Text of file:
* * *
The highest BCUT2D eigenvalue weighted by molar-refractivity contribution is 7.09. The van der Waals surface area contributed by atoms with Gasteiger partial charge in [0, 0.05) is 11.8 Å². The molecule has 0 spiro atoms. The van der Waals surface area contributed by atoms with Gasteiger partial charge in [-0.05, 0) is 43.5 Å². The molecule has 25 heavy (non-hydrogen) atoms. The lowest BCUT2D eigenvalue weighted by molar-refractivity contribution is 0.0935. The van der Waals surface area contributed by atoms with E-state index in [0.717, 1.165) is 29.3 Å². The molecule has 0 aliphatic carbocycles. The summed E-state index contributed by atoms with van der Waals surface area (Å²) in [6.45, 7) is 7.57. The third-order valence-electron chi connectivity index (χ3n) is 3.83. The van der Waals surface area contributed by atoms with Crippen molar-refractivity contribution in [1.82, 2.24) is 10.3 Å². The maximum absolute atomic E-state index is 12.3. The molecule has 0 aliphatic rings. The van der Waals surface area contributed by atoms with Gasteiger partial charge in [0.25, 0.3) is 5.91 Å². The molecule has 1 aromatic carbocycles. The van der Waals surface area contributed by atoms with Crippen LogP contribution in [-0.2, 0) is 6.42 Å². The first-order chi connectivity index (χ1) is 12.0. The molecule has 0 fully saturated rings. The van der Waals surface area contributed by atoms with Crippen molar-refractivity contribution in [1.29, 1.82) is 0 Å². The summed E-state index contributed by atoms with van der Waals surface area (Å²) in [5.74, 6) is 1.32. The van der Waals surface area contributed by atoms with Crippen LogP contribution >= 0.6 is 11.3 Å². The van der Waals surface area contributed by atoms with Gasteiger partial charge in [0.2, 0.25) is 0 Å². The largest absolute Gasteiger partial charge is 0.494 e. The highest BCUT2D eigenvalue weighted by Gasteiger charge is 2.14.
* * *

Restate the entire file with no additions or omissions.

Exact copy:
The highest BCUT2D eigenvalue weighted by molar-refractivity contribution is 7.09. The van der Waals surface area contributed by atoms with Gasteiger partial charge in [0, 0.05) is 11.8 Å². The molecule has 0 spiro atoms. The van der Waals surface area contributed by atoms with Gasteiger partial charge in [-0.05, 0) is 43.5 Å². The molecule has 25 heavy (non-hydrogen) atoms. The lowest BCUT2D eigenvalue weighted by molar-refractivity contribution is 0.0935. The van der Waals surface area contributed by atoms with E-state index in [0.717, 1.165) is 29.3 Å². The molecule has 0 aliphatic carbocycles. The summed E-state index contributed by atoms with van der Waals surface area (Å²) in [6.45, 7) is 7.57. The third-order valence-electron chi connectivity index (χ3n) is 3.83. The van der Waals surface area contributed by atoms with Crippen molar-refractivity contribution in [1.82, 2.24) is 10.3 Å². The maximum absolute atomic E-state index is 12.3. The molecule has 0 aliphatic rings. The van der Waals surface area contributed by atoms with Gasteiger partial charge in [0.25, 0.3) is 5.91 Å². The molecule has 1 aromatic carbocycles. The van der Waals surface area contributed by atoms with Crippen LogP contribution in [-0.2, 0) is 6.42 Å². The first-order chi connectivity index (χ1) is 12.0. The molecule has 0 fully saturated rings. The van der Waals surface area contributed by atoms with Crippen molar-refractivity contribution in [1.29, 1.82) is 0 Å². The summed E-state index contributed by atoms with van der Waals surface area (Å²) in [5.74, 6) is 1.32. The van der Waals surface area contributed by atoms with Crippen LogP contribution >= 0.6 is 11.3 Å². The van der Waals surface area contributed by atoms with Gasteiger partial charge in [0.2, 0.25) is 0 Å². The largest absolute Gasteiger partial charge is 0.494 e. The highest BCUT2D eigenvalue weighted by Gasteiger charge is 2.14.